What are phytochemicals?

Phytochemicals are natural chemicals that plants make which serve many different functions for the plants healthy life. They can help keep plants from getting diseases from invading bacteria’s or fungi, and they can repel pests. They supply a plant its colour eg lycopene in red tomatoes, its aroma like allicin in garlic, or its taste like menthol in mint leaves.

As well as these pleasant attributes, eating a higher intake of phytochemical rich foods such as colourful fruits, vegetables, herbs, pulses, spices and teas is associated with a lower risk of cancer and relapse after treatments (WCRF World Cancer Research Fund). The international evidence for their anti-cancer mechanisms of action and other clinical benefits is well documented. Wellbeing programmes highlight the importance of phytochemical rich diets, along with other lifestyle factors with guidelines from influential organisations such as American Society of Clinical Oncology [ASCO].By concentrating these foods or extracted elements of these foods into nutritional supplements gives an opportunity to boost their beneficial anti-cancer effects.

Potential anti-cancer mechanisms of phytochemicals?

1. Antioxidant properties. The most quoted cancer prevention mechanism is via their antioxidant activity. A number of clinical studies involving known common carcinogens have highlighted the antioxidant properties of phytochemicals.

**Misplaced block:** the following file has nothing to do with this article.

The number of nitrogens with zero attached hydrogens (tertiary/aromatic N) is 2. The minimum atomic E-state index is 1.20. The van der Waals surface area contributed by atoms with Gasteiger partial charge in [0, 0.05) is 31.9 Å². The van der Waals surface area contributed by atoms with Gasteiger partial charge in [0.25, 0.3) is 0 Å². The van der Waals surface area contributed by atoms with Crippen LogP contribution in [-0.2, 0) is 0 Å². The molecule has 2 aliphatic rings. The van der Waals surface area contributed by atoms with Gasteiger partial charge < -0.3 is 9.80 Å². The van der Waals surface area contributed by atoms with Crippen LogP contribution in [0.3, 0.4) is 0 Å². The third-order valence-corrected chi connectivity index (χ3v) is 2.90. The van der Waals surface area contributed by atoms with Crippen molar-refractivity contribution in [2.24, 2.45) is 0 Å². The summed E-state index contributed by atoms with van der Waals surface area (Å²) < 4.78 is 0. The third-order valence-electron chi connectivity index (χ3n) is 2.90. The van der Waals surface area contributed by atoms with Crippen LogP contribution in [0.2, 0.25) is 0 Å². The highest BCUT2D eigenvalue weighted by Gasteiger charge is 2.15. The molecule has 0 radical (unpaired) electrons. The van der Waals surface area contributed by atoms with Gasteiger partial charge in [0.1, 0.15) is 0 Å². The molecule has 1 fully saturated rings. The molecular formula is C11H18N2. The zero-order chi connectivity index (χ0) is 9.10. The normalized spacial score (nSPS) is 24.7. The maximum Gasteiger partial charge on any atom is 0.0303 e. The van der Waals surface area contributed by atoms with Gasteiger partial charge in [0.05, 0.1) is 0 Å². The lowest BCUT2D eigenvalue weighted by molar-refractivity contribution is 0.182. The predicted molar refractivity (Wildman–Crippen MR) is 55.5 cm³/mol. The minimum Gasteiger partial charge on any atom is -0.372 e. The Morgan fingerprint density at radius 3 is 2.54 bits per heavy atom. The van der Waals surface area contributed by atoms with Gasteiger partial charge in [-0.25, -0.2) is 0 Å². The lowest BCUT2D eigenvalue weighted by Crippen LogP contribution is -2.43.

2. Reducing chronic inflammation. Another key anti-cancer mechanism of phytochemicals appears to be their ability to reduce inappropriate inflammation. It is now well established that inflammation is intimately involved in the cancer process, particularly in the promotion and progression stages of cancer. Inflammation is closely associated with oxidative stress.

3. Direct biological effects. More recently, it has been discovered that phytochemicals have an affect on several cancer process through modulation of cellular and signalling events involved in growth, invasion and metastasis.

4. Phytochemical (Hormonal effects) Some polyphenols and other phytochemicals are also able to influence cancer via a hormonal mechanism.

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